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The Trials of Apollo, Book Four: The Tyrant's Tomb Audio CD – Unabridged, September 24, 2019
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About the Author
- Publisher : Listening Library; Unabridged edition (September 24, 2019)
- Language : English
- ISBN-10 : 0593149491
- ISBN-13 : 978-0593149492
- Reading age : 10 - 12 years
- Grade level : 5 - 6
- Item Weight : 9.6 ounces
- Dimensions : 5.1 x 1.1 x 5.9 inches
- Best Sellers Rank: #1,351,115 in Books (See Top 100 in Books)
- Customer Reviews:
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The plot was engaging, and a lot of the chabges in the book were unseen. I found Apollo/Lester developing more once again. It's definitely an interesting process based on the character.
When we thing Riordan has exausted his pool of monsters, he pulls a rabbit (or a zombie) out of a hat. He keeps things fresh, and never ceases to describe them well, allowing readers to become more enlighted about the world of myth. He also refrences pop culture, like with the 'Wakanda thing'. He keeps the story from drifting off into a completely different world, and keeps the setting what it is: the modern world
One of the things I noticed was that there were a few myth-related mistakes. One example is when Reyna, my favorite roman character, (second to Percy and Annabeth, who have won our hearts) refers to Calypso's island, rather than Circe's. There was at least one more. I get that it can be hard to keep the myths straight, but I noticed the book was released a month and a half early. He could've rushed it to please fans, or he could've just had a couple mix-ups.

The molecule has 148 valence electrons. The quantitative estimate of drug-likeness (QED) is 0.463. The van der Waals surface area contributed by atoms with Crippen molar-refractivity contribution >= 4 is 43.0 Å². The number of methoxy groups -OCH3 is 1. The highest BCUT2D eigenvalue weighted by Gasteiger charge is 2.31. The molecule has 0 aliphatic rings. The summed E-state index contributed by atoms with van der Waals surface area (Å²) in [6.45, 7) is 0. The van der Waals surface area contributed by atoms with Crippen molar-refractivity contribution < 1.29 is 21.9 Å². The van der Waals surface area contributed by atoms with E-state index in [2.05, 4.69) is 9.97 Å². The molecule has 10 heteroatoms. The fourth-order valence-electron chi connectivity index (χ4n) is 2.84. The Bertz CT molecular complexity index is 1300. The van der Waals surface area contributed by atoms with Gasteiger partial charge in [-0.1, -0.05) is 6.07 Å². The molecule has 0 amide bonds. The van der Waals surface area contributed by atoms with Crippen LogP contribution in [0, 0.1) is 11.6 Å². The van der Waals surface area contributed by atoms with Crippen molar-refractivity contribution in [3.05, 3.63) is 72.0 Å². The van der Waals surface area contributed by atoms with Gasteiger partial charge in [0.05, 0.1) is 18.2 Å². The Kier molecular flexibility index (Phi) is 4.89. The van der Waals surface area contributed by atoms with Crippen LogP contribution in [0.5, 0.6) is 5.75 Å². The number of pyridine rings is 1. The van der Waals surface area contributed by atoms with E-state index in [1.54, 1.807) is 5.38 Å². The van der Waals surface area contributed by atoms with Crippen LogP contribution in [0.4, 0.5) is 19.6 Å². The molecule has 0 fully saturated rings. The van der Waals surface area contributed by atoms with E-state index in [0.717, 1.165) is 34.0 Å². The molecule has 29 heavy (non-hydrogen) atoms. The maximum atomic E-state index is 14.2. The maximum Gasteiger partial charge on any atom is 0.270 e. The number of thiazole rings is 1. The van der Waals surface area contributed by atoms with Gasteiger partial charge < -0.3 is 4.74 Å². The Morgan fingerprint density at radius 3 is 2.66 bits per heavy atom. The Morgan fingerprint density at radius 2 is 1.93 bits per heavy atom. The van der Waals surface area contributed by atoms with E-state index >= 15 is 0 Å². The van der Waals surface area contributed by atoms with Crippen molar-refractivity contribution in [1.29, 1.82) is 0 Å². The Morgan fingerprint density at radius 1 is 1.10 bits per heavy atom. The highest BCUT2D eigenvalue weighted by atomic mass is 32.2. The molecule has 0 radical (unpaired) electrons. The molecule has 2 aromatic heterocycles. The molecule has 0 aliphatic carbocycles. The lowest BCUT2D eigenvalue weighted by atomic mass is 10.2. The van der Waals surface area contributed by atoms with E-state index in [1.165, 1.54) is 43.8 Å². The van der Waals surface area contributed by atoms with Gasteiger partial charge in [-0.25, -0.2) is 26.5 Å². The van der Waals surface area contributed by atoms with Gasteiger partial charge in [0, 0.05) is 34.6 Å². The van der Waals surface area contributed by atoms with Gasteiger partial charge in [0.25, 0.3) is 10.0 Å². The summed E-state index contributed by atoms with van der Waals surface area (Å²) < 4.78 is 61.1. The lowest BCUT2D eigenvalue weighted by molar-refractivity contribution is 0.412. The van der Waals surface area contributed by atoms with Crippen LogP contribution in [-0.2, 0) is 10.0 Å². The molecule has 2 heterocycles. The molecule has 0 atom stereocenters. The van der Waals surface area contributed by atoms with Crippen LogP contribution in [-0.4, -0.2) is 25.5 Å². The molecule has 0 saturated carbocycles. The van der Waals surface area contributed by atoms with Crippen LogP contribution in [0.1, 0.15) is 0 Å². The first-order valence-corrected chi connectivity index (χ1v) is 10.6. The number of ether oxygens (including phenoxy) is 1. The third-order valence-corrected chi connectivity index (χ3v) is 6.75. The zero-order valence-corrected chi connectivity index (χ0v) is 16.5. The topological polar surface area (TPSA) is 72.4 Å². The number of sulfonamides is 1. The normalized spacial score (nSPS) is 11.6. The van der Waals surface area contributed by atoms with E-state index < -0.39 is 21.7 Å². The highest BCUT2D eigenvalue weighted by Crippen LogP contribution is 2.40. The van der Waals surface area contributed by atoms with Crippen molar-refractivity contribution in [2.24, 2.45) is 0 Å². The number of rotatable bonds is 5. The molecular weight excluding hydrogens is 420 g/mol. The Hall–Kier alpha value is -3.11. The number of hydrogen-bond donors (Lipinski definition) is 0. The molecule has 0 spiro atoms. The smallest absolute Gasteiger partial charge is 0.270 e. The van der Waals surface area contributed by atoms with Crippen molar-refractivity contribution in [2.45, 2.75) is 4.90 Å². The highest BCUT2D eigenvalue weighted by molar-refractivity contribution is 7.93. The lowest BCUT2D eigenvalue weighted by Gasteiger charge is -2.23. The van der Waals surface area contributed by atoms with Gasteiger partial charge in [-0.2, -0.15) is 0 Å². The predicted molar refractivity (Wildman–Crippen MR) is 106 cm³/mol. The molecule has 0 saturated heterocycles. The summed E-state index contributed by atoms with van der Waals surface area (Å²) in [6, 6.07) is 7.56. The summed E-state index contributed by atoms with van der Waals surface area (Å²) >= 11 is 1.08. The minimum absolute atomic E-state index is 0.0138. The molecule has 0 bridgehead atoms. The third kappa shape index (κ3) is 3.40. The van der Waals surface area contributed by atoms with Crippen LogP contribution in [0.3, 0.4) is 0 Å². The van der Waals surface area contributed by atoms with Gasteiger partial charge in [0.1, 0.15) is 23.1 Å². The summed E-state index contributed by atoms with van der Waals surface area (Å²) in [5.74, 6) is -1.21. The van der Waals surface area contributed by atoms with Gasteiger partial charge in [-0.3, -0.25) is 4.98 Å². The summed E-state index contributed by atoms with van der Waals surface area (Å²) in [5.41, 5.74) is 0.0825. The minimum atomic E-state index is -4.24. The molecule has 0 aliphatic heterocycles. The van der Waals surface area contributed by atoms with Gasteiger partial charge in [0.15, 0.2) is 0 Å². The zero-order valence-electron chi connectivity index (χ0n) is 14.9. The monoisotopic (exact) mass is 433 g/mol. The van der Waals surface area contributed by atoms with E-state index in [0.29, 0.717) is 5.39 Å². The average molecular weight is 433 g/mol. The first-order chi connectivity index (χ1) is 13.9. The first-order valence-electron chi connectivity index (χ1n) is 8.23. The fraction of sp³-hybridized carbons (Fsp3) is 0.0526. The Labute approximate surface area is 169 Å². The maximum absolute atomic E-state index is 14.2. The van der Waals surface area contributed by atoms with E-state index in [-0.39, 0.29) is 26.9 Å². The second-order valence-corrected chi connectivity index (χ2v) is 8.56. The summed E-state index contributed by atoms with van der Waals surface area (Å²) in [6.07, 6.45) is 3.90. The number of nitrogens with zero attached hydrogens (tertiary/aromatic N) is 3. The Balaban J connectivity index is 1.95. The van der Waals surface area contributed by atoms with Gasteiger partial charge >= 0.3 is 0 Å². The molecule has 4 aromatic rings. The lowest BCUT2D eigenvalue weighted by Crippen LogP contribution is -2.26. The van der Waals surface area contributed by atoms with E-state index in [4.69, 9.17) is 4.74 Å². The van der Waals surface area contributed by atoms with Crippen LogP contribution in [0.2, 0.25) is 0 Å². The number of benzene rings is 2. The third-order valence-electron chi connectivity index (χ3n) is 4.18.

Whatever the case, I reccomend the book for readers as young as 9-10 and the once-teenager that read the Lightning Theif the first month.
The book itself was very good, and continued the saga well. A definite recommendation to all avid readers, young and old. That's all I have to say. Enjoy the book!
This Apollo series is no exception and may be my favourite. Apollo is such a great character for continuous humour, pathos and growth, as he navigates the mortal world as an arrogant fallen god suffering as an unattractive pimply teen. The (bad) poetry of this former poetry god is just so funny. Seeing the world through his eyes and some lovely moments in this book soothes some of the tragedy in this story, although I still can’t get over that this series killed off a major hero of other books.
Apollo’s growth in this book is delightful. Although, this growth didn’t lead quite where I expected with the calling of a god. I thought it may be self fulfilling. Nope. He is, contrarily, getting both more godly and more human. Apollo’s character does overshadow the rest, who could do with more development. I feel like Meg is a forgotten main character.
It’s hard rating these books because they are in a class of their own, where you end up comparing them to other Riordan books, rather than the industry norms. They are all simply shades of five stars.
Five stars for another highly recommended Riordan series.
Overall, it was really funny and interesting. I wish it could have gone on for longer.
Also, Apollo has stopped whining so much. About time.